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DivorceDetails of Divorce in You Tube Video

April 17, 2008

Discretion, being the better part of valor, it is seldom a good idea for a party to a divorce, to publicize the gory details of their case. But one ill-advised wife went even further;   she made  a You Tube video so she could air her dirty laundry.

In her video, Tricia Walsh Smith discuss her sex life (or absence of) with her husband, her husband’s stash of porn, condoms and Viagra, her relationship with her step-children and the terms of her pre-nuptial agreement.

As pointed out in the Legal Blog Watch:

A number of divorce lawyers interviewed for an Associated Press story criticized Walsh-Smith’s tactics.  Attorney Bonnie Rabin commented that You Tube videos “bring the concept of humiliation to a whole new level.”   Moreover, videos can ultimately hurt litigants — a judge might question a party’s judgment in posting a video and hold it against him in ruling on the case.  And there’s always the possibility of a defamation action if the video rants include intentionally false information.

Walsh-Smith is now represented by famed divorce attorney Raoul Felder — though she wasn’t his client when she made the video.  Felder told AP that he thought his client “comes off well.”  However, the majority of commenters on the video disagree; many labeled Walsh-Smith a “gold digger,” with one even comparing her to another Brit involved in a contentious divorce: Heather Mills.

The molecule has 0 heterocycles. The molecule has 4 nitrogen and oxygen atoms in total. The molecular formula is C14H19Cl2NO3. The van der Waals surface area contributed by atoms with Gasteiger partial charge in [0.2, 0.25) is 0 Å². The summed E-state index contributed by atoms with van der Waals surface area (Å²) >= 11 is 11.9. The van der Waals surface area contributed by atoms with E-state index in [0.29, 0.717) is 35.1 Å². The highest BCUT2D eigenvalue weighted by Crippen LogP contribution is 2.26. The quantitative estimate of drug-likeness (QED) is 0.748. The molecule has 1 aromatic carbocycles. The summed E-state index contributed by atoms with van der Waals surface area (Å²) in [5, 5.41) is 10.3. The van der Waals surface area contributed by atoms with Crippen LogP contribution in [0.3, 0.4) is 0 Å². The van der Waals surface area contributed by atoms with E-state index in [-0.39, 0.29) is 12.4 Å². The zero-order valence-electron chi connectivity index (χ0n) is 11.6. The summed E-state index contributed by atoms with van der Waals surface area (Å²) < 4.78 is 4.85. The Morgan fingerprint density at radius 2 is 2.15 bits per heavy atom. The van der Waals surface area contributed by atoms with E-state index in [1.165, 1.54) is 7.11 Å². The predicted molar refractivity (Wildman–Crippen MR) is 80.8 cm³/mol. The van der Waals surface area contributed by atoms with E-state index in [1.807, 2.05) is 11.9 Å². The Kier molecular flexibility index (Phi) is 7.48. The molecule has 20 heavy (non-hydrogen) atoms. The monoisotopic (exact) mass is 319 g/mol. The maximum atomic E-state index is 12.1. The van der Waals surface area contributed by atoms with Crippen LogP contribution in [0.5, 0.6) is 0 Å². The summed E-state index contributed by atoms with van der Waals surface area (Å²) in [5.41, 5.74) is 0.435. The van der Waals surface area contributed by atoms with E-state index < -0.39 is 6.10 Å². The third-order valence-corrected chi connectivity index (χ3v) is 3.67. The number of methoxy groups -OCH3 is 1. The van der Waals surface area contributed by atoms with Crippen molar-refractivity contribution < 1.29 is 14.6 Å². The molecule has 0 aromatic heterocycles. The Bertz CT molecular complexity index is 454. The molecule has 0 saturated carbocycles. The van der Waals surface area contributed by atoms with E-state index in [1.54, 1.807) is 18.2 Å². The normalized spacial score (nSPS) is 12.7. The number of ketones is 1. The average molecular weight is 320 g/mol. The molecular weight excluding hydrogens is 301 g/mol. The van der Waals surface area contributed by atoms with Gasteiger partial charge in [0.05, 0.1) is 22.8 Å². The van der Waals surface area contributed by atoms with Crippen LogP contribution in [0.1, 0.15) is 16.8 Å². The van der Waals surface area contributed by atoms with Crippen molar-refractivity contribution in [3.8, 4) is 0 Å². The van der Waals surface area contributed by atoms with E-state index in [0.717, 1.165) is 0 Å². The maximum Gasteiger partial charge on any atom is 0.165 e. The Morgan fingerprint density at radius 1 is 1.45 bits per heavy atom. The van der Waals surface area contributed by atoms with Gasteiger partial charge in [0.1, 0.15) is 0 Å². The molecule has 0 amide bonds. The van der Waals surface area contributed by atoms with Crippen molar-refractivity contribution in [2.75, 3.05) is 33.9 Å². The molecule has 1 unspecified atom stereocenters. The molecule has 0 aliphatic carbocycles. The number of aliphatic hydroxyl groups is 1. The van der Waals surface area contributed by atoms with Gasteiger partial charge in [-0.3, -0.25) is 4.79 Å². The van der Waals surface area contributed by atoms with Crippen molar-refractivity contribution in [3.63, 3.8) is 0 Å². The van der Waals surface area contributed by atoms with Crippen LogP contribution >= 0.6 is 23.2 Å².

This video is simply an awful idea. It should not be emulated.   Despite Ms. Walsh’s attempt to portray herself has a naïve spouse, rejected by her husband, she comes across as shrew, mean and vindictive.

The video is intended only to embarrass and humiliate her husband. It can also be viewed as a not so veiled threat as to what may follow if her husband does not capitulate to her demands.   Either way this type of conduct is reprehensible.

If this type of public broadcast of martial differences ever caught on, I would expect it to be negatively considered in decisions awarding equitable distribution, maintenance and, most certainly, child custody.

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